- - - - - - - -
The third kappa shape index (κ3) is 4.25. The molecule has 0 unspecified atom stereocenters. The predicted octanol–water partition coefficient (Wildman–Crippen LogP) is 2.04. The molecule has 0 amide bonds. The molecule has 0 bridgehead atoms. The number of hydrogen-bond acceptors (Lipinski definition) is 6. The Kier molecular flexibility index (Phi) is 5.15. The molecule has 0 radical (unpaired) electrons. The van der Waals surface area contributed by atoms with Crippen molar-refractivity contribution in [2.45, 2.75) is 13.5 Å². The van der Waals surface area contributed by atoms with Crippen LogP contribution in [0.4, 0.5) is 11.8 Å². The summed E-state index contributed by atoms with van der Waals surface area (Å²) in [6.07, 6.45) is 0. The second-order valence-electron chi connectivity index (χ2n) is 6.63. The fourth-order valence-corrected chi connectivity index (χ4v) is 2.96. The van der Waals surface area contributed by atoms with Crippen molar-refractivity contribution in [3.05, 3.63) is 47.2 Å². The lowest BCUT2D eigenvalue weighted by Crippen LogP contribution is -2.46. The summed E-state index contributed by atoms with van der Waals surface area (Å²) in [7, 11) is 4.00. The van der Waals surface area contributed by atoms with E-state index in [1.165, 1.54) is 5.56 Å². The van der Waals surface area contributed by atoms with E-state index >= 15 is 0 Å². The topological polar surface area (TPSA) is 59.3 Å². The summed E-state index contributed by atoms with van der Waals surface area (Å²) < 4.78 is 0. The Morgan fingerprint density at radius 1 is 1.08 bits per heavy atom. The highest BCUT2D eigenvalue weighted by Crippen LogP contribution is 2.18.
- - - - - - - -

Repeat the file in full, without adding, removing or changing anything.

The third kappa shape index (κ3) is 4.25. The molecule has 0 unspecified atom stereocenters. The predicted octanol–water partition coefficient (Wildman–Crippen LogP) is 2.04. The molecule has 0 amide bonds. The molecule has 0 bridgehead atoms. The number of hydrogen-bond acceptors (Lipinski definition) is 6. The Kier molecular flexibility index (Phi) is 5.15. The molecule has 0 radical (unpaired) electrons. The van der Waals surface area contributed by atoms with Crippen molar-refractivity contribution in [2.45, 2.75) is 13.5 Å². The van der Waals surface area contributed by atoms with Crippen LogP contribution in [0.4, 0.5) is 11.8 Å². The summed E-state index contributed by atoms with van der Waals surface area (Å²) in [6.07, 6.45) is 0. The second-order valence-electron chi connectivity index (χ2n) is 6.63. The fourth-order valence-corrected chi connectivity index (χ4v) is 2.96. The van der Waals surface area contributed by atoms with Crippen molar-refractivity contribution in [3.05, 3.63) is 47.2 Å². The lowest BCUT2D eigenvalue weighted by Crippen LogP contribution is -2.46. The summed E-state index contributed by atoms with van der Waals surface area (Å²) in [7, 11) is 4.00. The van der Waals surface area contributed by atoms with E-state index in [1.165, 1.54) is 5.56 Å². The van der Waals surface area contributed by atoms with E-state index >= 15 is 0 Å². The topological polar surface area (TPSA) is 59.3 Å². The summed E-state index contributed by atoms with van der Waals surface area (Å²) < 4.78 is 0. The Morgan fingerprint density at radius 1 is 1.08 bits per heavy atom. The highest BCUT2D eigenvalue weighted by Crippen LogP contribution is 2.18.